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Maria M. Jenderek and Barbara Hellier

The fruit of several Opuntia species (prickly pear) are a good source of calcium, potassium, and ascorbic acid and are consumed fresh or processed as juices or preserves. Plants of Opuntia may be grown in arid and semiarid environments on marginal soils. Various cultivars, particularly in the species Opuntiaficus-indica, are grown commercially in the United States, Israel, Italy, Mexico, and South Africa. There is a need for new sources of genetic diversity and subsequent germplasm evaluation, and until recently, no publicly maintained germplasm collection of Opuntia existed in the United States. The purpose of this study was to evaluate fruit quality of 25 Opuntia accessions, originating from six countries, and maintained at the USDA collection at the National Arid Land Plant Genetic Resource Unit, Parlier, Calif. The largest fruits were harvested from plants of accessions PARL 201, 202, and 228 (227.6, 247.3, and 231.3 g/fruit, respectively). The hardest peel was on fruits of PARL 225 and 234 (both 3.7 kg), and fruit pulp of the same two accessions had the highest firmness (2.3 and 2.4 kg, respectively). Soluble solids in mature fruit varied from 6.1% (PARL 231) to 15.0% (PARL 254). The fruit color ranged from light yellow through orange, pink to dark purple. These characteristics and other traits such as fruit acidity, presence of spines, and seed mass/fruit indicated that the material represents a diverse germplasm collection, usable for future cultivar development.

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Doron Holland, Kamel Hatib, Irit Bar-Ya'akov, Ehud Yonay, and Fathi Abd El Hadi

-red aril color. However, ‘Wonderful’ and its related cultivars ripen in early to mid October in Israel and are considered as late ripening. In addition, ‘Wonderful’ has semihard seeds and a bit sour flavor. Therefore, earlier red peel and flesh cultivars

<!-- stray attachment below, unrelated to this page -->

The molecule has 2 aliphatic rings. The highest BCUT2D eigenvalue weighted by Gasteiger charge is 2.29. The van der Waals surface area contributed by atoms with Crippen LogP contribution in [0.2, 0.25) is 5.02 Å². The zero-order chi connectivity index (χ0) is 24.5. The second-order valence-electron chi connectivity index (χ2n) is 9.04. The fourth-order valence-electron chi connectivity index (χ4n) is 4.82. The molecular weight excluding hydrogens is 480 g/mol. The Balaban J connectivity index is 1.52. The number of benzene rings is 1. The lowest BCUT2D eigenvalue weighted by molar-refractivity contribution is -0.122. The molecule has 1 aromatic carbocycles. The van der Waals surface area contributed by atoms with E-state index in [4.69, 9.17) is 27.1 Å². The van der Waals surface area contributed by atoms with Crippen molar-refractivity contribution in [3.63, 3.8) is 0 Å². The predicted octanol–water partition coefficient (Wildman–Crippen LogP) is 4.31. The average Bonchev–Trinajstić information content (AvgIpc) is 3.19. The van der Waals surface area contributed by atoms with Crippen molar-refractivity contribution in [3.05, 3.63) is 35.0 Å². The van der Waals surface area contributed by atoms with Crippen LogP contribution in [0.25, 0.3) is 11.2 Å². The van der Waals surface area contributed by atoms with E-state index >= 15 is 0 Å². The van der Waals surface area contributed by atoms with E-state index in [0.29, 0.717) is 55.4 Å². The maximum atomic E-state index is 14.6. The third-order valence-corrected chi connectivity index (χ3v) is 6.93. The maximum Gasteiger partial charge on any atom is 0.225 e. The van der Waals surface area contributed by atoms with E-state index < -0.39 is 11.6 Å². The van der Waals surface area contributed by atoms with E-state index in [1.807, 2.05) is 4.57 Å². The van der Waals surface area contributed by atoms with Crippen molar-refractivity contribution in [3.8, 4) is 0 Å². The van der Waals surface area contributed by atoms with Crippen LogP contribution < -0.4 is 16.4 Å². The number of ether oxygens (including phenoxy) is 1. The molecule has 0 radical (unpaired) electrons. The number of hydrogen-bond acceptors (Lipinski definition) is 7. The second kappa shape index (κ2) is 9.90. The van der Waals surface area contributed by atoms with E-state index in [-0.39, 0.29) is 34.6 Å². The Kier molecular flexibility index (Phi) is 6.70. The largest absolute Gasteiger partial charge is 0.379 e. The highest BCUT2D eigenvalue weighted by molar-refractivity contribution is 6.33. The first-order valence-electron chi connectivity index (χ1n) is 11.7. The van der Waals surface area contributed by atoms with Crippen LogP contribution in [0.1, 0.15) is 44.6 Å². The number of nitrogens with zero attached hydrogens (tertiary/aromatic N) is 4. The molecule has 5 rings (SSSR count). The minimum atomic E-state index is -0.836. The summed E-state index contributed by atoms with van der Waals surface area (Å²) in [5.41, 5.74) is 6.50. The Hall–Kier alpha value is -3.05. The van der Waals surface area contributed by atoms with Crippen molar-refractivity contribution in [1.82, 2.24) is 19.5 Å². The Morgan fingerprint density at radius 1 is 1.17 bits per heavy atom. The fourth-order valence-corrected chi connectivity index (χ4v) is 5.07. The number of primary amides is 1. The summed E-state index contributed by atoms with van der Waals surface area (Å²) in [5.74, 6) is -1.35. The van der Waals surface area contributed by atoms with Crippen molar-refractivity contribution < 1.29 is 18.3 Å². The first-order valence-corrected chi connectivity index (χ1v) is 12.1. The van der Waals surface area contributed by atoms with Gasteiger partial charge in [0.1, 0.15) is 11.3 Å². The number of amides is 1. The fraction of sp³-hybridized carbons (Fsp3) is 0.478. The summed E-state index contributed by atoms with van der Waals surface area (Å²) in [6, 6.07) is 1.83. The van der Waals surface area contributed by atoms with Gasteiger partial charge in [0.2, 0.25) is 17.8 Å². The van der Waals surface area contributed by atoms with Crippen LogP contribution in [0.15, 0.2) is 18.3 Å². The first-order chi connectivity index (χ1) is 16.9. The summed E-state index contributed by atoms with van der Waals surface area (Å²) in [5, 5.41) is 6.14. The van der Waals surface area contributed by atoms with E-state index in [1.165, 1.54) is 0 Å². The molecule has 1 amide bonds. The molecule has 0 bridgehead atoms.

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Doron Holland, Irit Bar-Ya'akov, and Kamel Hatib

Sweet kerassia ( Prunus cerasia Blanche) is a common plant in the eastern Mediterranean region, particularly in Israel, Syria, and Lebanon ( Holland et al., 2006a , b ). Kerrasia is a landrace traditionally grown as a small bushy plant that

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Doron Holland, Irit Bar-Ya'akov, Kamel Hatib, and Reuven Birger

drawbacks raised the need for new good-quality self-pollinating Israeli cultivars that contain the dominant Sf allele ( Lὁpez et al., 2001 ). Here, we describe the characteristics of ‘Matan’, a newly bred cultivar, with self-compatibility producing high

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Stephanie J. Walker and Paul A. Funk

with the Yung-Etgar harvester (Bet-Lehem-Hglilit, Israel) from cultivar trials at New Mexico State University’s Leyendecker Plant Science Research Center near Las Cruces, NM in 2009. Currently, efforts continue to develop a machine that will efficiently

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Gayle M. Volk and Adam D. Henk

). Sometimes, specific desirable trees were identified from these seedling populations and were subsequently clonally propagated, distributed, and planted. New cultivars with physiological traits adapted to regional climates were identified ( Diamond, 2010

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Doron Holland, Irit Bar-Ya’akov, and Kamel Hatib

, located in the Yizre’el Valley, Israel. The objective of our continuous breeding program is to develop new cultivars endowed with high production of good-quality fruits with special attention to very early- and late-ripening cultivars. ‘Emek’ was

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Carmen Soria, José F. Sánchez-Sevilla, María T. Ariza, Josefa Gálvez, José M. López-Aranda, Juan J. Medina, Luis Miranda, Antonio Arjona, and Rafael Bartual

‘Amiga’ is a short-day strawberry cultivar developed by the Spanish public breeding program. ‘Amiga’ has a very high fruit firmness, high production, long fruit shape, and good appearance. An agronomic and sensory characterization of this new

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Masashi Yamamoto, Takahiro Tomita, Michio Onjo, Kiyotake Ishihata, Tatsuya Kubo, Shigeto Tominaga, and Yoshimi Yonemoto

attractive, relatively large and very sweet fruit, it is grown not only in the United States and Mexico, but also in warm regions of New Zealand, Australia, Israel, and Japan. A large number of cultivars exist in white sapote because superior clones or

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Judy Lee and William B. Miller

. Materials and Methods General procedure. Four cultivars were used: O. dubium ‘Fire Star’, ‘Yellow Star’, and ‘Orange Star 511’ and O. thyrsoides ‘White Star’. Bulbs (3–4 cm circumference) arrived from Israel on 9 Aug. 2013 and were kept ventilated at 27